The Cokeville Miracle

The Cokeville Miracle

Jun 25





The Cokeville Miracle Movie Website
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• The Cokeville Miracle Movie on YouTube



By Sharon Haddock
Deseret News
Friday, March 13, 2015

Original Link

The children taken hostage by a couple in a small classroom in Cokeville, Wyoming, nearly 30 years ago still jump at loud noises and worry at the smell of smoke.

Katie Walker was 7 and in the first grade that day — the day she says her deceased grandmother (whom she’d never met) came to help her get out of the burning classroom after a bomb exploded.

“I live with daily triggers,” said Walker after the LDS Film Festival screening of filmmaker T.C. Christensen’s “The Cokeville Miracle” on March 7. “A lot of it our brains didn’t process then because we were so young. It’s taken years to sort through it.

“It taught us at a very young age that the Lord answers our prayers and it helped create a pretty unique bond in our town. We were not alone.”

Lori Nate Conger, who was 11 at the time, said the incident at Cokeville Elementary on May 16, 1986, was a terrifying experience.

It began when a man and his wife, David and Doris Young, walked into the elementary school in the tiny town of Cokeville with a homemade bomb and a battery of guns. After everyone was gathered in one room, the bomb was prematurely detonated — but miraculously, only the couple were killed.

“I firmly believe this is a story that needs to be told,” Conger said on a night when the 700-seat theater at the SCERA Center for the Arts was filled.

Kam Wixom was 12 at the time of the incident and in the sixth grade. He was bold enough at the time to ask questions of David and Doris Young. “Why are you doing this? How long do we have to stay here?”

Wixom said he now realizes the audacity of his behavior, but wasn’t scared at the time.

“It was calming,” he said. “I felt a presence.”

The survivors agreed that the anxious hours spent in that elementary school classroom bonded them as a town and as friends in a unique way.

Walker said Christensen was unusually sensitive to the survivors’ needs and desire for the story to be told right. Christensen even arranged a private screening for Cokeville residents.

“We didn’t want a lot of focus on the insanity and the physical damage but more on the spiritual impact,” Walker said. “He’s done a very good job with our story.”

Wixom said the release of the film is a triumph and provides closure for the people of Cokeville. “This feels right,” he said.

The children in the film deal with the frightening changes as children do. Some have inappropriate questions they just put out there. Some innocently correct and censure David Young (played by Nathan Stevens), who threatens to shoot them and blow them up but who also wants them to have access to the bathroom.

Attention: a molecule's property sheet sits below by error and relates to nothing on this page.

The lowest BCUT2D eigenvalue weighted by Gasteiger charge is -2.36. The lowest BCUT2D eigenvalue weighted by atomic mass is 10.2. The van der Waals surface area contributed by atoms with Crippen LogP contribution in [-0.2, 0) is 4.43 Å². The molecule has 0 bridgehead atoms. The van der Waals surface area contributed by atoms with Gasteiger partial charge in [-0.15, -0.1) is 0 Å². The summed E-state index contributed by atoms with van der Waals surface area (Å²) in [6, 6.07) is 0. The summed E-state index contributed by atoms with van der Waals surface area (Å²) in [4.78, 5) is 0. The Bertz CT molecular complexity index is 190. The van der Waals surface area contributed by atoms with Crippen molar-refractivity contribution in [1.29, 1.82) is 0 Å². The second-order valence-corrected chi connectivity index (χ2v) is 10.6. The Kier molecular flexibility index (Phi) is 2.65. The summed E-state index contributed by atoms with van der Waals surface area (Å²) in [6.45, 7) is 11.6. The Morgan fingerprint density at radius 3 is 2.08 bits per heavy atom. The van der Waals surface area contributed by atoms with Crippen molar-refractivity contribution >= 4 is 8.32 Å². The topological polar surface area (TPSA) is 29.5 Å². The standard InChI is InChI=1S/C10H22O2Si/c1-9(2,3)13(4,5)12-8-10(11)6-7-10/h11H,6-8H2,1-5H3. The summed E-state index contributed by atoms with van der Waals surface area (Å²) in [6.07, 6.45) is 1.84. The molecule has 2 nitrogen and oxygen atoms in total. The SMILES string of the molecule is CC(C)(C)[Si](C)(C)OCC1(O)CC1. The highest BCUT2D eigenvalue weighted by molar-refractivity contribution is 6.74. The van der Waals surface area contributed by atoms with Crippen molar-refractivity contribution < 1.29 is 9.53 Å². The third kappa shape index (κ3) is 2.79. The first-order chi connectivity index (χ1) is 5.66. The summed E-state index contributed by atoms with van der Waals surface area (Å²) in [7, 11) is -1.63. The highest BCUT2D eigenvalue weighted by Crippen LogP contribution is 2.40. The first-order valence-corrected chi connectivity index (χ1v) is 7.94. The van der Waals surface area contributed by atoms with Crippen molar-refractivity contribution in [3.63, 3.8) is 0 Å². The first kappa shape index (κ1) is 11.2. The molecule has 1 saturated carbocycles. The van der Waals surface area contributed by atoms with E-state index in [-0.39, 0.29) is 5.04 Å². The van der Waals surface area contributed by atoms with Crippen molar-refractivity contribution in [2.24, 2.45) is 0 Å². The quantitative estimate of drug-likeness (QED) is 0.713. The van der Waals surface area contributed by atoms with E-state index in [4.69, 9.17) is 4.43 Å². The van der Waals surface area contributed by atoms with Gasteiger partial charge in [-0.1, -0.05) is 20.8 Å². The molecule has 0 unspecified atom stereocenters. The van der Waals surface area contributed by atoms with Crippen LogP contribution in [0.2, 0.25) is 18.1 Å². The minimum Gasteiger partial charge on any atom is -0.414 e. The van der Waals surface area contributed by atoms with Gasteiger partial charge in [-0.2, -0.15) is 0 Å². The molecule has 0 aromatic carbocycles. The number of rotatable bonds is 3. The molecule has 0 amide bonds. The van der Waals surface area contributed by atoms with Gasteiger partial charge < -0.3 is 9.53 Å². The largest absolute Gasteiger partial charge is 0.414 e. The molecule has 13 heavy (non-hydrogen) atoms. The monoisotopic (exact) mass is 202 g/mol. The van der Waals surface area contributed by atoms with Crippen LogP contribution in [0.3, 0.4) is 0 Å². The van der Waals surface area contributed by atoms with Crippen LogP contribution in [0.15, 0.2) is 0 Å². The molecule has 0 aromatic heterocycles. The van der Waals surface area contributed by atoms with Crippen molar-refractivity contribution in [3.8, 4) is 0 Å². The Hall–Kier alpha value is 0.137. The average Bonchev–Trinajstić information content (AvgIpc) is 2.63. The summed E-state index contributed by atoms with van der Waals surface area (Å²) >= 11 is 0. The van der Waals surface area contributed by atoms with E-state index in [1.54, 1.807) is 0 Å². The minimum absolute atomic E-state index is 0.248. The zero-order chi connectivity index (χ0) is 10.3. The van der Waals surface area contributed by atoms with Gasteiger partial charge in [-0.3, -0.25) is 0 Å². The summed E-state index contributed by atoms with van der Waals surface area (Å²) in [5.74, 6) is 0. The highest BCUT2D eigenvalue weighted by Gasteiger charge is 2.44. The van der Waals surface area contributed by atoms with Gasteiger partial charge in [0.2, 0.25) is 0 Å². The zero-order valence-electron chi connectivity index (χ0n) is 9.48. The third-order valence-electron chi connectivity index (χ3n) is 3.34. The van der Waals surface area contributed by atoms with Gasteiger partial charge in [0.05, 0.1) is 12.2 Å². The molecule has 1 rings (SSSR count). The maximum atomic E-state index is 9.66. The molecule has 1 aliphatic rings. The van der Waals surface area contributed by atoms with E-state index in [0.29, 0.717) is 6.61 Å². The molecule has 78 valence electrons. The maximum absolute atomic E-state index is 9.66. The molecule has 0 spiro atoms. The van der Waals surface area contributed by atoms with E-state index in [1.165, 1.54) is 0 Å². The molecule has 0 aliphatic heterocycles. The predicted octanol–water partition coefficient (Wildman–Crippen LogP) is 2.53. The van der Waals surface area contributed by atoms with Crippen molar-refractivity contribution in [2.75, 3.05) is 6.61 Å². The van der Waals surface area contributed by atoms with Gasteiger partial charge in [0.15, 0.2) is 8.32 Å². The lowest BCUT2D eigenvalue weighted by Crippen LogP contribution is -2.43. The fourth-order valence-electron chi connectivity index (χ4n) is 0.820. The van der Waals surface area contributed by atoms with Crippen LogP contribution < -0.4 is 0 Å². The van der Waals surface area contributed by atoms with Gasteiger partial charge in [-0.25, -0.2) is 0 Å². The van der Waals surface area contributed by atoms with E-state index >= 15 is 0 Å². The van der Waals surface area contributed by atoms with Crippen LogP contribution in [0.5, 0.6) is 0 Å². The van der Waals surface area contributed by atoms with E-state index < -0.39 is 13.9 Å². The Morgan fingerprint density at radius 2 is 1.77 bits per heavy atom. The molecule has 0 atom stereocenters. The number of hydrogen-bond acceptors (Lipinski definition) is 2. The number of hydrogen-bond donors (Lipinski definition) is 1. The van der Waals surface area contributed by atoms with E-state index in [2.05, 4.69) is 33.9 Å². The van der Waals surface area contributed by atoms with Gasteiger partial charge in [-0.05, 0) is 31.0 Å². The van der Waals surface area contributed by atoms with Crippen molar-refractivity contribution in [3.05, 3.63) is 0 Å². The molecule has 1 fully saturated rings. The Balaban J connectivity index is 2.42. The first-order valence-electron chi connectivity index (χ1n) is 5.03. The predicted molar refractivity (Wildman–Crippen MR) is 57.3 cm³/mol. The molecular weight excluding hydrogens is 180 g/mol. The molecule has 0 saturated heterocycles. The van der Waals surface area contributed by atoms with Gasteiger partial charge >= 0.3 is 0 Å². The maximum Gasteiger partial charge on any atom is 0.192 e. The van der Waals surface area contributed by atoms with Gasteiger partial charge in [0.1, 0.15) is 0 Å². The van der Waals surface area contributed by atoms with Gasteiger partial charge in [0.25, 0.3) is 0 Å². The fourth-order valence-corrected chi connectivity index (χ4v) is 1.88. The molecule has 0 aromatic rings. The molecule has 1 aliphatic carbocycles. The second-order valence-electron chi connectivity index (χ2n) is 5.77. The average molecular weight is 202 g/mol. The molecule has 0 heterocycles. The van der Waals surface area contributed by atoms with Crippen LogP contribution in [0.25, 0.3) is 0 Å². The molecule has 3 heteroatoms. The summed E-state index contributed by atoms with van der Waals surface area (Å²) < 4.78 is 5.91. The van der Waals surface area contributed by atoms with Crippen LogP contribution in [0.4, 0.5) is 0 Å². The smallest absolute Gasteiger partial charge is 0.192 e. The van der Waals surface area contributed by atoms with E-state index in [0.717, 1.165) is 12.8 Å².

Meanwhile, the adults have issues going on in their own lives about God and faith. In one family, the father can’t reconcile what he sees every day as a police officer with a loving God.

There are surprises and miracles that keep the children and teachers herded into Classroom 4 alive. In addition to the prayers and protection from heavenly beings, there are numerous coincidences that help save lives.

One father, Ron Hartley (played by Jasen Wade), sincerely doubts his wife’s faith. Even after his son tells him about “light-bulb people” standing guard in the classroom, he can’t accept it wholesale.

He has to wrestle it to the ground.

This is a story stranger than fiction. It’s tough to understand people who could do this kind of horrific thing to little children and innocent people. It’s almost easier to understand the protection offered by angels — angels summoned by the prayers said around the room by the kids, by the high school students and by those in the TV audience around the world.

Christensen acknowledges in the credits that not all tragedies are resolved miraculously and that “we don’t know why.”

But the Hartley family mantra goes, “It’s too much of a coincidence to be a coincidence.”

“The Cokeville Miracle,” which is not yet rated and has a running time of 93 minutes, is scheduled for limited release June 5.


Wikipedia on the Cokeville Elementary School Hostage Crisis





By Jessica Clark
Wyoming History

Original Link

May 16, 1986, will never be forgotten by the residents of Cokeville, Wyo. On that Friday afternoon in their quiet, rural town, a deranged couple entered the community’s elementary school, took those inside hostage and detonated a bomb in a first grade classroom.

At that time, about 500 people lived in Cokeville, and there were slightly more than 100 students attending the elementary school. Located in Lincoln County and nestled between the towns of Star Valley and Kemmerer on the Wyoming-Idaho border, Cokeville, many residents believed, was a safe place to rear children.

“[T]rust is big here … youngsters grow up knowing they can turn to many other members of the community with confidence,” write Hartt and Judene Wixom in Trial by Terror: The Child-hostage Crisis in Cokeville, Wyoming. The first chapter is titled “A Town of Trust.”

Thus, when David and Doris Young entered the town’s only elementary school with an arsenal of weapons and a gasoline bomb in a grocery cart, no one saw it coming. David Young’s journals and writings reveal that he was a troubled man who spent many years grappling with deep philosophical questions — about man’s existence, the afterlife and spirituality.